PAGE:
Use of PEPscreen® Libraries to Identify CD8 Epitopes Presented During Malaria Infection

By: Ian Cockburn, Johns Hopkins University School of Public Health, 615 N. Wolfe St., Baltimore, MD 21230 USA


Malaria caused by Plasmodium species kills more than one million people per year, 90% of them in sub-Saharan Africa. An understanding of immunity to this disease can contribute to the development of vaccines, which would be invaluable in eradicating this disease. Our previous work had shown that CD8 T cells are a major component of immunity to the first stage of infection, that is, the infection of liver hepatocytes following the inoculation of Plasmodium sporozoites into the bloodstream of the individual (Morrot et al., 2005). Many of our previous studies have been done using a cell line and T cells from a transgenic mouse specific for an epitope in the CSP protein, which is highly expressed in sporozoites (Morrot and Zavala, 2004). However, this epitope is specific for the MHC molecule Kd found in BALB/c mice. In order to expand our experimental systems and take advantage of the availability of numerous knockout C57/B6 mice, our goal is to identify a sporozoite epitope that is presented by the MHC molecules Kb and Db found on this background.

We have taken advantage of the sequencing of the rodent malaria Plasmodium yoelii and the associated expression data to choose candidate genes which are highly expressed in the sporozoite stage of its life cycle (Kaiser et al, 2004). In addition, epitope prediction algorithms such as SYFPEITHI and BIMAS (Parker et al., 1994; Rammensee et al., 1999) allow us to predict the likelihood of a series of 8-10 mer peptides binding to a given MHC molecule. The high scoring peptides sequences were then ordered from Sigma on a PEPscreen format.

The binding ability of the candidate peptides was screened using the TAP-mutant RMA-S cell line, which is unable to present endogenous peptides. MHC class I expression at the cell surface will be transient unless tight binding peptides are provided in the medium (Rock et al., 1991). Therefore, the cells were incubated with the individual peptides and the surface expression of MHC class I molecules were measured by flow cytometry. The results are shown in Figure 1.


Figure 1. Flow cytometry plots of MHC class I (Kb) expression on RMA-S cells following 3-hour incubation at 37 °C without peptide (left), with the previously defined epitope, SIINFEKL (center), and with the novel epitope, STYKNYPLL (right). Values are mean fluorescent intensity.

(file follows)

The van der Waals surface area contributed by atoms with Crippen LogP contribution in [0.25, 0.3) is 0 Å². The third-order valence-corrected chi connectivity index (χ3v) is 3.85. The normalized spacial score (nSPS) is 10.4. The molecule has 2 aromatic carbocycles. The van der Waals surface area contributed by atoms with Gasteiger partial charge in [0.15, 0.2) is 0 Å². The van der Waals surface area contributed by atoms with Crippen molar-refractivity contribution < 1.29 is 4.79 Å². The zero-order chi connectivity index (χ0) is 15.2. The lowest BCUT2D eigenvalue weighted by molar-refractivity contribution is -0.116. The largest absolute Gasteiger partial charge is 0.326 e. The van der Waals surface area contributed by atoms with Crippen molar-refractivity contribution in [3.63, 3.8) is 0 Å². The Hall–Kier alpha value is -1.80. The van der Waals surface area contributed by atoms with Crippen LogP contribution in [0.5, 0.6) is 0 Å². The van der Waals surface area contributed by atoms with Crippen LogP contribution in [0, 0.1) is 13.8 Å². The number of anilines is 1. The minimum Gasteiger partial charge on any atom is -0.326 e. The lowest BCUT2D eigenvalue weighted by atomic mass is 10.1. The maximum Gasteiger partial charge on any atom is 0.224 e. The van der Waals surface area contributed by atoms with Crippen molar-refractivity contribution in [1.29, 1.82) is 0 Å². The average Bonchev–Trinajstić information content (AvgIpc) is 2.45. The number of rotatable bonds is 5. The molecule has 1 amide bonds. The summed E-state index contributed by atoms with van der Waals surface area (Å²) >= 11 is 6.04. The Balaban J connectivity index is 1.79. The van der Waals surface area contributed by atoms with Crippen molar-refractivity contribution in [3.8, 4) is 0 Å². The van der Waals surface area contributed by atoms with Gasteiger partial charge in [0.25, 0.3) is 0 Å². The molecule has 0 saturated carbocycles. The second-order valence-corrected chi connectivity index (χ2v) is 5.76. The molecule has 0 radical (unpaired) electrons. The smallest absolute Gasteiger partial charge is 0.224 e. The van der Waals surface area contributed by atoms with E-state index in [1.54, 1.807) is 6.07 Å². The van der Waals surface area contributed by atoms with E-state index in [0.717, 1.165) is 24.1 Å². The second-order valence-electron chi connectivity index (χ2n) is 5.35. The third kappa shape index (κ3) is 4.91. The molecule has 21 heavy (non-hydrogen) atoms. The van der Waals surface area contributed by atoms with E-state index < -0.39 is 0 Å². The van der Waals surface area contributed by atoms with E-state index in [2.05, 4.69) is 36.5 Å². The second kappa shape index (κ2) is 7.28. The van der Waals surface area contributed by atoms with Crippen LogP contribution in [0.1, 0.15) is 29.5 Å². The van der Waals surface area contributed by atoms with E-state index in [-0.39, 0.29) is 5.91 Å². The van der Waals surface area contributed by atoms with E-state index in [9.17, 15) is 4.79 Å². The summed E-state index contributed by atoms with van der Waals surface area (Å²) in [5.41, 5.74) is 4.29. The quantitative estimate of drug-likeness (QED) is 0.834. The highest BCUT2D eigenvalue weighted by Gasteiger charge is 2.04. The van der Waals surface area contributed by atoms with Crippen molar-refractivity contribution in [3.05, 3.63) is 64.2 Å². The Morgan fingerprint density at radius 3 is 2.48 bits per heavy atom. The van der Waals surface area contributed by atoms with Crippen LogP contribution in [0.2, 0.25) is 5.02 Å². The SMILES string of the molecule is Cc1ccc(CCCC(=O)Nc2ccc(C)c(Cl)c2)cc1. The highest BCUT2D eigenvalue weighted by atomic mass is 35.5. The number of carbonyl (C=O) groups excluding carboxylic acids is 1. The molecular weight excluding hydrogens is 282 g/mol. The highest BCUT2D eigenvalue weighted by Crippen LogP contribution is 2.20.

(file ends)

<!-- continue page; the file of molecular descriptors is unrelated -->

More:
The RMA-S assay, though rapid, only indicates that a peptide binds to a Kb or Db MHC class molecule. It does not provide information if a peptide is expressed, processed and presented in a natural infection. To address this issue the ELISPOT assay (Carvalho et al., 2001) was used. Mice were immunized with γ-irradiated sporozoites either once or twice at 3-week intervals. Five to 10 days after immunization the spleens were harvested. Spleen cells were aliquoted into a 96-well filter plate that had been pre-coated with anti-IFN-γ capture antibody. The spleen cells were then stimulated with RMA-S cells pulsed with the peptide. After 24 hours the plate was washed and the IFN-γ detected using a detection antibody and standard peroxidase development reagents. The presence of IFN-γ was seen as spots on the plate corresponding to cells that release the cytokine in an antigen specific manner.

Future studies will involve making T cell lines for possible Plasmodium epitopes identified and studying if such cell lines confer protection against malaria infection and using the lines to analyze how immune responses develop. If this yields interesting results the relevant T cell receptor may be cloned and a transgenic mouse specific for the peptide of interest may be generated.

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References

  1. Morrot, A., et al., (2005). JEM 202:551-560
  2. Morrot, A. and Zavala, F. (2004). Immunol. Rev. 201, 291-303
  3. Kaiser, K., et al., (2004) Mol. Microbiol. 51(5), 1221-1232
  4. Parker, K.C., et al., (1994) J. Immunol. 152(1), 163-175
  5. Rammensee, H., et al., (1999) Immunogenetics 50(3-4), 213-219
  6. Rock, K.L., et al., (1991) Proc. Natl Acad Sci. USA 88(10), 4200-4204
  7. Carvalho, L.H., et.al., (2001) J. Immunol. Methods 252(1-2), 207-218

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